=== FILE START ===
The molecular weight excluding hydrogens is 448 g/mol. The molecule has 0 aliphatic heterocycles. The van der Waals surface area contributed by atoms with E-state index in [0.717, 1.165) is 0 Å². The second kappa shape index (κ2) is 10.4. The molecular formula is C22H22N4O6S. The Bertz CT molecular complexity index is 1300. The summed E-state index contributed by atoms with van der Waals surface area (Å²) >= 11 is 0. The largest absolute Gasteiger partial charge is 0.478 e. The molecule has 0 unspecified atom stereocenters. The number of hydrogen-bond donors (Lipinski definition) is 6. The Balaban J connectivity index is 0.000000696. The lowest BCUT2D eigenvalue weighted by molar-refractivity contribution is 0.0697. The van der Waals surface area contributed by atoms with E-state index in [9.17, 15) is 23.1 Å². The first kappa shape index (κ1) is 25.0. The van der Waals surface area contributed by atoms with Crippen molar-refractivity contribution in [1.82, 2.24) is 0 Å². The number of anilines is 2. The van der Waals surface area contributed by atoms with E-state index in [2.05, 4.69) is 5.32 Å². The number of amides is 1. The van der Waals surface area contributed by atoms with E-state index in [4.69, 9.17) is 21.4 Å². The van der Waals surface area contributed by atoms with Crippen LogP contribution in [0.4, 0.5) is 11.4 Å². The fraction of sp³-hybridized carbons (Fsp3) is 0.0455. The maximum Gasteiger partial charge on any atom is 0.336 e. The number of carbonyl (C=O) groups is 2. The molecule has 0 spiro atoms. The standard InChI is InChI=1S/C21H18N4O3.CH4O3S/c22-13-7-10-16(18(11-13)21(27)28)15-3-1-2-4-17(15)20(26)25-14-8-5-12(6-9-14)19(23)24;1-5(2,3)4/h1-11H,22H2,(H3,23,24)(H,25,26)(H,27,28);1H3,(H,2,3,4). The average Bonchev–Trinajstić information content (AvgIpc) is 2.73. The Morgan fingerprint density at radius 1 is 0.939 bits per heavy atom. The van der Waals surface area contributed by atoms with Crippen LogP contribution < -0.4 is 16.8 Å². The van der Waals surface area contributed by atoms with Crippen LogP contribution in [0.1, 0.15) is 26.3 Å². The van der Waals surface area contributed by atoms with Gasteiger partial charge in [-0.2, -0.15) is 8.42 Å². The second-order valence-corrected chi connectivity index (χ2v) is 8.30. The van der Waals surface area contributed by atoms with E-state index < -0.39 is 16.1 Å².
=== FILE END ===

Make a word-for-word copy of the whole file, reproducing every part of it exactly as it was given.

The molecular weight excluding hydrogens is 448 g/mol. The molecule has 0 aliphatic heterocycles. The van der Waals surface area contributed by atoms with E-state index in [0.717, 1.165) is 0 Å². The second kappa shape index (κ2) is 10.4. The molecular formula is C22H22N4O6S. The Bertz CT molecular complexity index is 1300. The summed E-state index contributed by atoms with van der Waals surface area (Å²) >= 11 is 0. The largest absolute Gasteiger partial charge is 0.478 e. The molecule has 0 unspecified atom stereocenters. The number of hydrogen-bond donors (Lipinski definition) is 6. The Balaban J connectivity index is 0.000000696. The lowest BCUT2D eigenvalue weighted by molar-refractivity contribution is 0.0697. The van der Waals surface area contributed by atoms with E-state index in [9.17, 15) is 23.1 Å². The first kappa shape index (κ1) is 25.0. The van der Waals surface area contributed by atoms with Crippen molar-refractivity contribution in [1.82, 2.24) is 0 Å². The number of anilines is 2. The van der Waals surface area contributed by atoms with E-state index in [2.05, 4.69) is 5.32 Å². The number of amides is 1. The van der Waals surface area contributed by atoms with E-state index in [4.69, 9.17) is 21.4 Å². The van der Waals surface area contributed by atoms with Crippen LogP contribution in [0.4, 0.5) is 11.4 Å². The fraction of sp³-hybridized carbons (Fsp3) is 0.0455. The maximum Gasteiger partial charge on any atom is 0.336 e. The number of carbonyl (C=O) groups is 2. The molecule has 0 spiro atoms. The standard InChI is InChI=1S/C21H18N4O3.CH4O3S/c22-13-7-10-16(18(11-13)21(27)28)15-3-1-2-4-17(15)20(26)25-14-8-5-12(6-9-14)19(23)24;1-5(2,3)4/h1-11H,22H2,(H3,23,24)(H,25,26)(H,27,28);1H3,(H,2,3,4). The average Bonchev–Trinajstić information content (AvgIpc) is 2.73. The Morgan fingerprint density at radius 1 is 0.939 bits per heavy atom. The van der Waals surface area contributed by atoms with Crippen LogP contribution < -0.4 is 16.8 Å². The van der Waals surface area contributed by atoms with Crippen LogP contribution in [0.1, 0.15) is 26.3 Å². The van der Waals surface area contributed by atoms with Gasteiger partial charge in [-0.2, -0.15) is 8.42 Å². The second-order valence-corrected chi connectivity index (χ2v) is 8.30. The van der Waals surface area contributed by atoms with E-state index < -0.39 is 16.1 Å².